Study: Eating a Heavy Breakfast and a Light Dinner Doesn’t Necessarily Help You Lose Weight

The Timing of “Big Meals” Doesn’t Have a Magical Effect on Fat Burning

A new study published in the journal Cell Metabolism reveals that having a hearty breakfast and a light dinner does not necessarily help to keep the line and even less to lose weight as some beliefs point out.

The findings were drawn from a study of the eating behavior of 30 overweight or obese British adults.

For four weeks, the participants followed one of two diets: half the group ate 45% of their daily calories at breakfast, 35% at lunch and 20% at dinner. While the second half of the group ate 20% of daily calories at breakfast, 35% at lunch and 45% at dinner.

The groups then swapped diets for four weeks, consuming more than 1,700 calories a day. Hearty breakfasts included cereals, toast, eggs, sausages, smoothies and yogurts while hearty dinners included mushroom beef with rice, pasta bolognese or pork chops with potatoes. earth and peas.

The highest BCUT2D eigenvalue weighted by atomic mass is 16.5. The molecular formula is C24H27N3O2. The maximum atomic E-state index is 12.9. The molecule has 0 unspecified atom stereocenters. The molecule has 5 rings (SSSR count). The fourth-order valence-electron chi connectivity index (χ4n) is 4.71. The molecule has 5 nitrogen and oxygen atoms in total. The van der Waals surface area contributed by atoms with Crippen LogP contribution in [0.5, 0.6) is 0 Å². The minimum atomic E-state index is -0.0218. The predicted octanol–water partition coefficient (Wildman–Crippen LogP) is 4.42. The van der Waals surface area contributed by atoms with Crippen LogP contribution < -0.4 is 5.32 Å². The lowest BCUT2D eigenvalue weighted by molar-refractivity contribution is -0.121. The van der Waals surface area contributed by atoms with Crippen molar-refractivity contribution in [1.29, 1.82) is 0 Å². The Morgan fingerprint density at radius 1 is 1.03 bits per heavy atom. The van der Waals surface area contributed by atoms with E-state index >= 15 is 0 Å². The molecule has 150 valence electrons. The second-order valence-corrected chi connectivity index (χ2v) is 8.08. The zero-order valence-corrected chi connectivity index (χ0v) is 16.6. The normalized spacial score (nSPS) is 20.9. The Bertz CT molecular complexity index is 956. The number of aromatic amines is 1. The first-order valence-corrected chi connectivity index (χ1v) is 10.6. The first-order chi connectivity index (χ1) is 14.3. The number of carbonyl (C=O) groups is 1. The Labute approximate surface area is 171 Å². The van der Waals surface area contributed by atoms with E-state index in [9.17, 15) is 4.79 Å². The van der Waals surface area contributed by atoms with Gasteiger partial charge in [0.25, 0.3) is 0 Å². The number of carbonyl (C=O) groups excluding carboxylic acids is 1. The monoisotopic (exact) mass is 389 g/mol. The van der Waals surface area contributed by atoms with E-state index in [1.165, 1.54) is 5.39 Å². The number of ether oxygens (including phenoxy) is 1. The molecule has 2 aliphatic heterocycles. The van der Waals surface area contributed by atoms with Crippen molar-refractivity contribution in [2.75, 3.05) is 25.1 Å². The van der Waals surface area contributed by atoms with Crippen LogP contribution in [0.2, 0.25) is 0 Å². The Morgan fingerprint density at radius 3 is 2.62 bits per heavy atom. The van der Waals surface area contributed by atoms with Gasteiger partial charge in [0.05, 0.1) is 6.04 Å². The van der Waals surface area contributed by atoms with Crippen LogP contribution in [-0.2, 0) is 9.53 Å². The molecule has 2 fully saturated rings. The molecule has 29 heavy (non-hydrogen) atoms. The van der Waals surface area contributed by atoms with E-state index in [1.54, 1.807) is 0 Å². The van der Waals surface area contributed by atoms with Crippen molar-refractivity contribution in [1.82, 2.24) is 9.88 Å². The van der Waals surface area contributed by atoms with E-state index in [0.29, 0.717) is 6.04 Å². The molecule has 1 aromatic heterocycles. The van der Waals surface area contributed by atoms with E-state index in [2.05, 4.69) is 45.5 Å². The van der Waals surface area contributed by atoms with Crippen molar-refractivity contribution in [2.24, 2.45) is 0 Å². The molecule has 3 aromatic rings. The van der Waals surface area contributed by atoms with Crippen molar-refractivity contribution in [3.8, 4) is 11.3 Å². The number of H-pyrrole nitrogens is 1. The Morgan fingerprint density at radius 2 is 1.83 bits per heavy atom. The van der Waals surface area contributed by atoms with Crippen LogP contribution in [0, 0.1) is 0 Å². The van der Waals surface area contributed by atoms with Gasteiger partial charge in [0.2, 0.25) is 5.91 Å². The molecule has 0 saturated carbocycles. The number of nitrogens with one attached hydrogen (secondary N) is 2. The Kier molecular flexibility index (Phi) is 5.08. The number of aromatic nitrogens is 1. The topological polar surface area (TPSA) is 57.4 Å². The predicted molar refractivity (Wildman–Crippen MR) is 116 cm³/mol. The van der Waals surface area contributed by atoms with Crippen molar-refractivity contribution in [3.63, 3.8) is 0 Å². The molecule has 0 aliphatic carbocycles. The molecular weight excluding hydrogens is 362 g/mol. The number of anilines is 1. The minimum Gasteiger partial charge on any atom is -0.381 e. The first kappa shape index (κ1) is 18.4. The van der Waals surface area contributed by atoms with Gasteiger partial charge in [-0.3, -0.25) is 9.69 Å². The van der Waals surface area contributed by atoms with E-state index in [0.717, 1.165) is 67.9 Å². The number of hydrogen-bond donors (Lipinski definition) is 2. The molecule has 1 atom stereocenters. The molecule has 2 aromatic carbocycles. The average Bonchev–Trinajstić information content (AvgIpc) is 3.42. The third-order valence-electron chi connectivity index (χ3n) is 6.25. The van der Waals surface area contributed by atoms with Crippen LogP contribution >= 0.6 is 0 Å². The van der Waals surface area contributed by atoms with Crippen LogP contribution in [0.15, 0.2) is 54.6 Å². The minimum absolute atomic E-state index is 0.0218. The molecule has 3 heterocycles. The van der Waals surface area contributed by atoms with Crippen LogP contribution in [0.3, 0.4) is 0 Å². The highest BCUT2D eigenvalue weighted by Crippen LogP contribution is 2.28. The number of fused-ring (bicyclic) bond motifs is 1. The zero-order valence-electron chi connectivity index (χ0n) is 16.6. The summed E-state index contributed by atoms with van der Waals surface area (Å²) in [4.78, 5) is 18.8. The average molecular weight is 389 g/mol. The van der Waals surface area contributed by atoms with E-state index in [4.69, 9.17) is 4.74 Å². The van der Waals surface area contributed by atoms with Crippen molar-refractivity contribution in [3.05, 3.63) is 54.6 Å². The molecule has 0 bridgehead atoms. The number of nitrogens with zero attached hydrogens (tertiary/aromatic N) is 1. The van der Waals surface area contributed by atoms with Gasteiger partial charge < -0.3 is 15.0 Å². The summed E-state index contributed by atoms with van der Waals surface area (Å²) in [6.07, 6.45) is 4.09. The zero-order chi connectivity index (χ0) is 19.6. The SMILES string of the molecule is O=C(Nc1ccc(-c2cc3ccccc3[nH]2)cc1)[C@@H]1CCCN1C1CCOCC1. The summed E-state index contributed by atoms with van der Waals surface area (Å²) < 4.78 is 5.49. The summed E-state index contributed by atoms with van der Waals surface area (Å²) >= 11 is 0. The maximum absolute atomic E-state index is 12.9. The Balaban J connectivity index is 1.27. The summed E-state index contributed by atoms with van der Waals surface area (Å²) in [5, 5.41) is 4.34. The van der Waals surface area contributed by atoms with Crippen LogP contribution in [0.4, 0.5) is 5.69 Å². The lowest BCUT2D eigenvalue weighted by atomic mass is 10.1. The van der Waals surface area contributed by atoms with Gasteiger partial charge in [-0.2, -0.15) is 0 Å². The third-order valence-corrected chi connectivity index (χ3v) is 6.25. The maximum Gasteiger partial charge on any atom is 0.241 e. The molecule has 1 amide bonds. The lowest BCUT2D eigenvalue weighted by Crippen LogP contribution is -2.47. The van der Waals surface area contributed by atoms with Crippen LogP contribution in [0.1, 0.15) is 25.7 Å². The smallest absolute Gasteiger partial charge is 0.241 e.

The participants in the two groups each lost 3kg, the same weight, even though their diets were different.

According to the researchers, the timing of “big meals” therefore has no magic effect on fat burning.

However, humans are more sensitive to insulin in the morning, so an early meal can help regulate blood sugar. In contrast, eating too late at night, after 8 p.m., can raise blood sugar levels and cause people to store more energy as fat.

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